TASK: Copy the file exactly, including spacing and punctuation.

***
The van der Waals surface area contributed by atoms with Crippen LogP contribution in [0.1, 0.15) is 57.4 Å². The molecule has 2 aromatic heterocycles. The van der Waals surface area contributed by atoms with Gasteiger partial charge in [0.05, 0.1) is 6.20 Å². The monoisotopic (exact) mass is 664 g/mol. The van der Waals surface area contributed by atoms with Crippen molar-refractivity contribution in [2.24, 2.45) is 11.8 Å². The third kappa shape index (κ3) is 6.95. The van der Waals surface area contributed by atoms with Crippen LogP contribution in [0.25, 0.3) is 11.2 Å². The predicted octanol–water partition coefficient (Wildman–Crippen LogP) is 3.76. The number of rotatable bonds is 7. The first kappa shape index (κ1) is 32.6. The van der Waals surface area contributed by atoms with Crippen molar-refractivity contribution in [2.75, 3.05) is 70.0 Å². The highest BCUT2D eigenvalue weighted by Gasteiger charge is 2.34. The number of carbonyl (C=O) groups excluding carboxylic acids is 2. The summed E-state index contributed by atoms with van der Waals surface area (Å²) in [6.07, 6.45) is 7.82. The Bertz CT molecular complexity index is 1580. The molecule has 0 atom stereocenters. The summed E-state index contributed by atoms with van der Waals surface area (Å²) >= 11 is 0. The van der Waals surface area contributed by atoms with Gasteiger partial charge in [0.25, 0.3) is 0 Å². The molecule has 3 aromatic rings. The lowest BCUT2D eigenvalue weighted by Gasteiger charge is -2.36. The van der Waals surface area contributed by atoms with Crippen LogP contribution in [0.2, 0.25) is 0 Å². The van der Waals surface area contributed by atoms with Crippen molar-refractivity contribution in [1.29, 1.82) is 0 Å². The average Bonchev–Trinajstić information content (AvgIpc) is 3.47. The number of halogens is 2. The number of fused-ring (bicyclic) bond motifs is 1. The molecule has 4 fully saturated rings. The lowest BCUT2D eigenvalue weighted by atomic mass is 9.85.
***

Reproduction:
The van der Waals surface area contributed by atoms with Crippen LogP contribution in [0.1, 0.15) is 57.4 Å². The molecule has 2 aromatic heterocycles. The van der Waals surface area contributed by atoms with Gasteiger partial charge in [0.05, 0.1) is 6.20 Å². The monoisotopic (exact) mass is 664 g/mol. The van der Waals surface area contributed by atoms with Crippen molar-refractivity contribution in [2.24, 2.45) is 11.8 Å². The third kappa shape index (κ3) is 6.95. The van der Waals surface area contributed by atoms with Crippen LogP contribution in [0.25, 0.3) is 11.2 Å². The predicted octanol–water partition coefficient (Wildman–Crippen LogP) is 3.76. The number of rotatable bonds is 7. The first kappa shape index (κ1) is 32.6. The van der Waals surface area contributed by atoms with Crippen molar-refractivity contribution in [2.75, 3.05) is 70.0 Å². The highest BCUT2D eigenvalue weighted by Gasteiger charge is 2.34. The number of carbonyl (C=O) groups excluding carboxylic acids is 2. The summed E-state index contributed by atoms with van der Waals surface area (Å²) in [6.07, 6.45) is 7.82. The Bertz CT molecular complexity index is 1580. The molecule has 0 atom stereocenters. The summed E-state index contributed by atoms with van der Waals surface area (Å²) >= 11 is 0. The van der Waals surface area contributed by atoms with Gasteiger partial charge in [0.25, 0.3) is 0 Å². The molecule has 3 aromatic rings. The lowest BCUT2D eigenvalue weighted by Gasteiger charge is -2.36. The van der Waals surface area contributed by atoms with Crippen LogP contribution in [0.2, 0.25) is 0 Å². The van der Waals surface area contributed by atoms with Crippen molar-refractivity contribution in [1.29, 1.82) is 0 Å². The average Bonchev–Trinajstić information content (AvgIpc) is 3.47. The number of halogens is 2. The number of fused-ring (bicyclic) bond motifs is 1. The molecule has 4 fully saturated rings. The lowest BCUT2D eigenvalue weighted by atomic mass is 9.85.